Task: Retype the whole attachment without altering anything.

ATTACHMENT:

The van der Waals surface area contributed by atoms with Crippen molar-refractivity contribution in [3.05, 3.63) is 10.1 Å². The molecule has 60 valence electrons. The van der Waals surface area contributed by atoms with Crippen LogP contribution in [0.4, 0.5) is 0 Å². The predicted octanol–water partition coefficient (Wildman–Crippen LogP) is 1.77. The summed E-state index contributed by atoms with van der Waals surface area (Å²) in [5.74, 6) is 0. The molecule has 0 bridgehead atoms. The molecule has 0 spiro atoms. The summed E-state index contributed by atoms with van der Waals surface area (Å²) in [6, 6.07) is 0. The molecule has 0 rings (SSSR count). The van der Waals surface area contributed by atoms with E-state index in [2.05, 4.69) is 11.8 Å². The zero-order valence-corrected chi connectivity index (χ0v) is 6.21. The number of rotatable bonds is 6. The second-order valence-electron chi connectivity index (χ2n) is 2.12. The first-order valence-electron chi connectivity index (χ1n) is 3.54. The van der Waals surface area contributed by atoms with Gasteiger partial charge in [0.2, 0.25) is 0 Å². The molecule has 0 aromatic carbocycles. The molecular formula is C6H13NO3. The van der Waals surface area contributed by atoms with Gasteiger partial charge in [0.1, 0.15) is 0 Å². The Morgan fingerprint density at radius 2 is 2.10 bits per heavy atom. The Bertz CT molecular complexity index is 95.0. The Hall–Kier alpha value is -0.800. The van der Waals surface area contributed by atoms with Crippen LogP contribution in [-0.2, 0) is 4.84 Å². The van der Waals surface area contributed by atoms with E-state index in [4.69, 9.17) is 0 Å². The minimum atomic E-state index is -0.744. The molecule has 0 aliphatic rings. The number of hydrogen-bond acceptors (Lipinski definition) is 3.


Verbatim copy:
The van der Waals surface area contributed by atoms with Crippen molar-refractivity contribution in [3.05, 3.63) is 10.1 Å². The molecule has 60 valence electrons. The van der Waals surface area contributed by atoms with Crippen LogP contribution in [0.4, 0.5) is 0 Å². The predicted octanol–water partition coefficient (Wildman–Crippen LogP) is 1.77. The summed E-state index contributed by atoms with van der Waals surface area (Å²) in [5.74, 6) is 0. The molecule has 0 bridgehead atoms. The molecule has 0 spiro atoms. The summed E-state index contributed by atoms with van der Waals surface area (Å²) in [6, 6.07) is 0. The molecule has 0 rings (SSSR count). The van der Waals surface area contributed by atoms with E-state index in [2.05, 4.69) is 11.8 Å². The zero-order valence-corrected chi connectivity index (χ0v) is 6.21. The number of rotatable bonds is 6. The second-order valence-electron chi connectivity index (χ2n) is 2.12. The first-order valence-electron chi connectivity index (χ1n) is 3.54. The van der Waals surface area contributed by atoms with Gasteiger partial charge in [0.2, 0.25) is 0 Å². The molecule has 0 aromatic carbocycles. The molecular formula is C6H13NO3. The van der Waals surface area contributed by atoms with Gasteiger partial charge in [0.1, 0.15) is 0 Å². The Morgan fingerprint density at radius 2 is 2.10 bits per heavy atom. The Bertz CT molecular complexity index is 95.0. The Hall–Kier alpha value is -0.800. The van der Waals surface area contributed by atoms with Crippen LogP contribution in [-0.2, 0) is 4.84 Å². The van der Waals surface area contributed by atoms with E-state index in [4.69, 9.17) is 0 Å². The minimum atomic E-state index is -0.744. The molecule has 0 aliphatic rings. The number of hydrogen-bond acceptors (Lipinski definition) is 3.